The Little Prince

(Le Petit Prince)

Antoine de Saint-Exupéry

1943

(A little man leaves his tiny planet to explore the universe, only to discover that the most important things in life can be found anywhere.)

ExuperyIllustration

Watercolor illustration by Antoine de Saint-Exupéry from chapter 26 of Le Petit Prince. Original drawings, watercolors (though not this one!), and pages from the only known handwritten draft of the novelette are housed in The Morgan LibraryNew York. Saint-Exupéry wrote and illustrated this story in New York City and Long Island following the Nazi invasion of France.

As hackneyed as the term “gem” is in the description of short and delightful books, The Little Prince has got to be the epitome. What other modern story is so small, simple, beautiful, and valuable? It radiates purpose modestly, its convincing naivete managing somehow to soften sharp lessons within a sweet and personal story. An actual gem, however, can be valued by anyone, even the unworthy—those who value it only because they can use it to get something else. The Little Prince has no such utility. Its essence is a rebellion against the importance we tend to place on utility. If we find ourselves appreciating The Little Prince, it can only be because we see some light in the book’s countercultural perspective—because we love this small meandering tale according to its true worth.

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stories

Mark Twain

1865-1890

(A champion of common sense and nonsense casually delivers his colorful yarns, witty satires, and twisty dramas.)

KolmanRosenberg_lodi-farmhouse-porchCrop of a photograph of the front porch of a 200+ year old farmhouse in Lodi, Ohio, by Kolman Rosenberg.  Such a setting is perhaps the most agreeable for the telling of Twain’s rambling tales of American life and human foibles.  This photograph can be found on Kolman Rosenberg’s blog Photography Unposed.

 

Sitting with Mark Twain when he’s in a storytelling mood, we get to know the man—or at least he leads us to believe we get to know him. He lets us in on private jokes; he talks to us freely and without affected polish, perhaps puffing on his pipe in the middle of a sentence; and he doesn’t mind making clever offhand remarks about even the touchiest of matters. And, to reciprocate the casual friendship, we allow him to wander on tangents, even if it prevents him from ever getting to his point; and we don’t let on that we mind when he decides not to tell us the end of a story, or when he makes fun of something that we happen to like; and, especially, we just don’t get too critical with him in general.  Since Twain’s favorite literary pastime is to smirk at people who take themselves too seriously, when we take him too seriously the joke is on us!  Besides, the path of his narrative, though unpredictable, is as organic and spontaneous as a stream– who can criticize a stream?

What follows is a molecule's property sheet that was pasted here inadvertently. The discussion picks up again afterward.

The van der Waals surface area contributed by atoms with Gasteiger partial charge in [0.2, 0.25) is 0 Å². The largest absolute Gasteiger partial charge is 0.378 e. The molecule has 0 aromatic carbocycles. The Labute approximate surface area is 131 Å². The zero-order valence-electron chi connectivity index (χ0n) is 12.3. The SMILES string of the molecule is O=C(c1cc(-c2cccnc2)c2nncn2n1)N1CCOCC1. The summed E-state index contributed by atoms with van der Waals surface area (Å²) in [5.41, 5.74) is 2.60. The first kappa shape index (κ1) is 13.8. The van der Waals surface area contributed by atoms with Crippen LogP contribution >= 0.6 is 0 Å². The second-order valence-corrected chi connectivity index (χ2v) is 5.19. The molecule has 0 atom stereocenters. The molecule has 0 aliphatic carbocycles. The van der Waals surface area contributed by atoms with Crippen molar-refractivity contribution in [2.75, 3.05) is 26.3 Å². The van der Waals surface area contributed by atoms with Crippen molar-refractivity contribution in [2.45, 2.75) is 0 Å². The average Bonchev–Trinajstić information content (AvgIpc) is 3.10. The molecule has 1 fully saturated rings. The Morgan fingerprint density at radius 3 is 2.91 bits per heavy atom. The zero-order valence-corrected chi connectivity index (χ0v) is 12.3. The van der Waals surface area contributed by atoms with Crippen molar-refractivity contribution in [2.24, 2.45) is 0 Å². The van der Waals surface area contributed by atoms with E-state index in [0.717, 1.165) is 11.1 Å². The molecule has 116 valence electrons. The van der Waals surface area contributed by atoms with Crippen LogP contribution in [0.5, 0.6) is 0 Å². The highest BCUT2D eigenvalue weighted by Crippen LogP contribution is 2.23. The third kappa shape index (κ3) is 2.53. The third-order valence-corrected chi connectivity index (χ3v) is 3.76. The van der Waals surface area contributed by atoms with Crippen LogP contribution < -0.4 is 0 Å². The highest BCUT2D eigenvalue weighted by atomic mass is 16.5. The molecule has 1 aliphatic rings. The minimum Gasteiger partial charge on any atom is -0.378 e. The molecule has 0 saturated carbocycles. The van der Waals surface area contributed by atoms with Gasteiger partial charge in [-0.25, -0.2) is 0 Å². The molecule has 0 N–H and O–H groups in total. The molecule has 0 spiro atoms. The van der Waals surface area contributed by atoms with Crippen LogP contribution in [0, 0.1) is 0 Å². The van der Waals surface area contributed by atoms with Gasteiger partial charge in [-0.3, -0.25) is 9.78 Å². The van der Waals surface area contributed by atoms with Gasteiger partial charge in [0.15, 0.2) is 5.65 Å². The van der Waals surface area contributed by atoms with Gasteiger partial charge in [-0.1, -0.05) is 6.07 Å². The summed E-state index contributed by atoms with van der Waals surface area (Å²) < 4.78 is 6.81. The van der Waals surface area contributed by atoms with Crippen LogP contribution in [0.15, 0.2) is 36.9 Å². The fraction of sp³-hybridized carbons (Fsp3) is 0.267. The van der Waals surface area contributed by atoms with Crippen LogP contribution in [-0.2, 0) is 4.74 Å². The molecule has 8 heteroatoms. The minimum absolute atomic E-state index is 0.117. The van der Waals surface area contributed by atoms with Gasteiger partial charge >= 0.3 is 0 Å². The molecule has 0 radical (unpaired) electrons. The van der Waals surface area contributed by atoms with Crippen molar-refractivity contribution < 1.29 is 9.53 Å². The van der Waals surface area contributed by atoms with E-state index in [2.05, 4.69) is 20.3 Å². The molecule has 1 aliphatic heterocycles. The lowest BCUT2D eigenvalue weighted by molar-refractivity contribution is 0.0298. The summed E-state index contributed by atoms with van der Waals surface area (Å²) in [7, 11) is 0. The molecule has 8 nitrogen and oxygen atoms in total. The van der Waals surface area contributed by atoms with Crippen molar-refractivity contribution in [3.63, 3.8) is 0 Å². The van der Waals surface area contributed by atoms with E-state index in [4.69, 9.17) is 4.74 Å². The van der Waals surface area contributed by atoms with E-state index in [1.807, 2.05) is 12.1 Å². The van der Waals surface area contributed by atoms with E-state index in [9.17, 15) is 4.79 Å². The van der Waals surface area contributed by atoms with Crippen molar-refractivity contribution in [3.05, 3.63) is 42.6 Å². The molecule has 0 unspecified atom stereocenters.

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Uncle Tom’s Cabin

Harriet Beecher Stowe

1852

(Two slaves struggle mightily: one for her liberty, the other for his integrity.)

Group of SlavesCrop of A Group of Slaves leaving to Work in the Field on James Hopkinson’s Plantation in Edisto Island, New Hampshire, circa 1862 by Henry P. Moore. (Photo by Fotosearch/Getty Images).

 

This novel, the best selling book in the nineteenth century besides the Bible, is a remarkably forceful argument against the world’s most blatant form of widespread institutionalized violation of human rights. It is a collage of slave lives and lifestyles assembled with a thin glue of plot, all combining to urge our sympathies with the slaves and our antipathy to the injustice of their condition. It is an effort to bring free people to the realization that slaves are real persons who have the same sorts of spirits and minds as their masters, and yet they are and will always be subject to all sorts of anguish, suffering, and torture until slavery is abolished. “It is a comfort to hope,” Harriet Beecher Stowe writes in the Preface, “as so many of the world’s sorrows and wrongs have, from age to age, been lived down, so a time shall come when sketches similar to these shall be valuable only as memorials of what has long ceased to be.” We can be thankful that the author’s hope came true– the book served phenomenally well the purpose for which Stowe designed it. Testament to this are its enormous sales, the several hasty rebuttal “slavery isn’t so bad” novels, and, perhaps more than anything else, the comment of Abraham Lincoln when he met the author, calling her the “little woman whose book started this big war”.